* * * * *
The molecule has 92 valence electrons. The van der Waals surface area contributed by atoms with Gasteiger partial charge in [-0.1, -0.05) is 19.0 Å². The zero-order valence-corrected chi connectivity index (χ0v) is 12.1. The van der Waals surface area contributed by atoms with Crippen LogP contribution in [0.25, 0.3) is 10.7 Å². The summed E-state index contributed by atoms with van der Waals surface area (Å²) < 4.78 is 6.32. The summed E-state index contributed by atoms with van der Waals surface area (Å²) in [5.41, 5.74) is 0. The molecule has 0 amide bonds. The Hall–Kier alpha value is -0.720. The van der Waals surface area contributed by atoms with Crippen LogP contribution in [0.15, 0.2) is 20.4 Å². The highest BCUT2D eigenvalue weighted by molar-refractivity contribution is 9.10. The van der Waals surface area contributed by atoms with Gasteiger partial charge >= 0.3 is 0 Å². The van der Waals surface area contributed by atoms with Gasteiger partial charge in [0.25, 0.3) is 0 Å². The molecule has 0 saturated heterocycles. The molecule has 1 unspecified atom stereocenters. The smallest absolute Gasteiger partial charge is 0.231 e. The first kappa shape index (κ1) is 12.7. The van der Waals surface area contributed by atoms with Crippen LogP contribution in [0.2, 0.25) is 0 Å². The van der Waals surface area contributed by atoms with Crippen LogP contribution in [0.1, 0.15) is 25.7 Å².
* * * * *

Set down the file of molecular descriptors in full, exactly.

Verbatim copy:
The molecule has 92 valence electrons. The van der Waals surface area contributed by atoms with Gasteiger partial charge in [-0.1, -0.05) is 19.0 Å². The zero-order valence-corrected chi connectivity index (χ0v) is 12.1. The van der Waals surface area contributed by atoms with Crippen LogP contribution in [0.25, 0.3) is 10.7 Å². The summed E-state index contributed by atoms with van der Waals surface area (Å²) < 4.78 is 6.32. The summed E-state index contributed by atoms with van der Waals surface area (Å²) in [5.41, 5.74) is 0. The molecule has 0 amide bonds. The Hall–Kier alpha value is -0.720. The van der Waals surface area contributed by atoms with Crippen LogP contribution in [0.15, 0.2) is 20.4 Å². The highest BCUT2D eigenvalue weighted by molar-refractivity contribution is 9.10. The van der Waals surface area contributed by atoms with Gasteiger partial charge >= 0.3 is 0 Å². The van der Waals surface area contributed by atoms with Gasteiger partial charge in [0.25, 0.3) is 0 Å². The molecule has 0 saturated heterocycles. The molecule has 1 unspecified atom stereocenters. The smallest absolute Gasteiger partial charge is 0.231 e. The first kappa shape index (κ1) is 12.7. The van der Waals surface area contributed by atoms with Crippen LogP contribution in [0.2, 0.25) is 0 Å². The van der Waals surface area contributed by atoms with Crippen LogP contribution in [0.1, 0.15) is 25.7 Å².